Monday, December 14, 2009

The Reluctant Fundamentalist by Mohsin Hamid, reviewed by Sobhagya Jose

The Reluctant Fundamentalist by Mohsin Hamid

Reviewed by
Name: Sobhagya Jose (16 years)
School: Delhi Public School, R K Puram, New Delhi

The history fiction novel has a uniquely compelling monologue narrative. It is the life story of a brown-skinned Pakistani told in first person to an uneasy American stranger in a Lahori restaurant in the streets of Old Anarkali.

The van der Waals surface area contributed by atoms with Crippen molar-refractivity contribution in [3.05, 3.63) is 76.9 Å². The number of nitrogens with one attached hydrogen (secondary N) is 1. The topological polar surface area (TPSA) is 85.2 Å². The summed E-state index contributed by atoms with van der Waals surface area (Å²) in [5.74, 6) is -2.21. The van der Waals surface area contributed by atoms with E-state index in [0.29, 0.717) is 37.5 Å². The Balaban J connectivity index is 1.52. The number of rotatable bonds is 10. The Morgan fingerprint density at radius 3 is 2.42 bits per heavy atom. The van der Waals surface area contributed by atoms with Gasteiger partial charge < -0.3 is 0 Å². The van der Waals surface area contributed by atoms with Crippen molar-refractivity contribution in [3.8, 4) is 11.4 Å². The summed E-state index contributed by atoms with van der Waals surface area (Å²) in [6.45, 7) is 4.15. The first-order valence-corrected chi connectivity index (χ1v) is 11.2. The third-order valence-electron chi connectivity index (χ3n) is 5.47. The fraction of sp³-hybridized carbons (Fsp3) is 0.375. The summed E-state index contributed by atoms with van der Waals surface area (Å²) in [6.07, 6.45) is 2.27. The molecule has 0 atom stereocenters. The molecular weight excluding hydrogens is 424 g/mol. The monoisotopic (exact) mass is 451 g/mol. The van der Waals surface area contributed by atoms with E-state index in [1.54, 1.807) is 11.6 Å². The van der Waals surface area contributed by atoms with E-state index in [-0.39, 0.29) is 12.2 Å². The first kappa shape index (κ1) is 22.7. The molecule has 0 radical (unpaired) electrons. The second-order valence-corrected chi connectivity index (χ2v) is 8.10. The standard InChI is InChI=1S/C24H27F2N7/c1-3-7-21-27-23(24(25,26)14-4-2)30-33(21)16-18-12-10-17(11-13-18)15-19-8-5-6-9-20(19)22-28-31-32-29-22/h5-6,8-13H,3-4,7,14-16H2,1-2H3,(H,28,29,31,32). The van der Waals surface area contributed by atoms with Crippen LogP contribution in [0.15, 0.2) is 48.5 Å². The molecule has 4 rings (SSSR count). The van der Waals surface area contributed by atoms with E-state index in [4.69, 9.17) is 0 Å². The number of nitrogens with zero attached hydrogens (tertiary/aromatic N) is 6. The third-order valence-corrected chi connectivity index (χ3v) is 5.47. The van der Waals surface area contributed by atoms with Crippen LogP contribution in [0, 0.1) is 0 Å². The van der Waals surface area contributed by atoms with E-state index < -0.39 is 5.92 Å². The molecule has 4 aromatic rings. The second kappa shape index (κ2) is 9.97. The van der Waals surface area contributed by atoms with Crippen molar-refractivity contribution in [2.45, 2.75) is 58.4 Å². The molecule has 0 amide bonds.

Hamid makes up for the American’s reticence by bouncing questions off the reader, making the monologue an engaging conversation uniquely shaped by the reader’s own experience. The story talks of Changez Khan’s “love affair with and eventual abandonment of America.” The protagonist smiles after watching the attacks on the World Trade Centers on television in his hotel. With his family living each day in fear as militants ripped his own country apart, the attacks on ‘America the Invincible’ comforted him in a surreal way. After the attacks he rediscovers his identity in New York amidst traumatised people looking for a meaning to life. Walking on the streets of New Jersey or sitting in his cubicle at Samsung Underwood & Co. Khan seeks to reaffirm his beliefs and roots by growing his beard despite protests from worried relatives back home. The character has nothing against America or its loving people but is rooted in patriotic aggression for his own troubled country.

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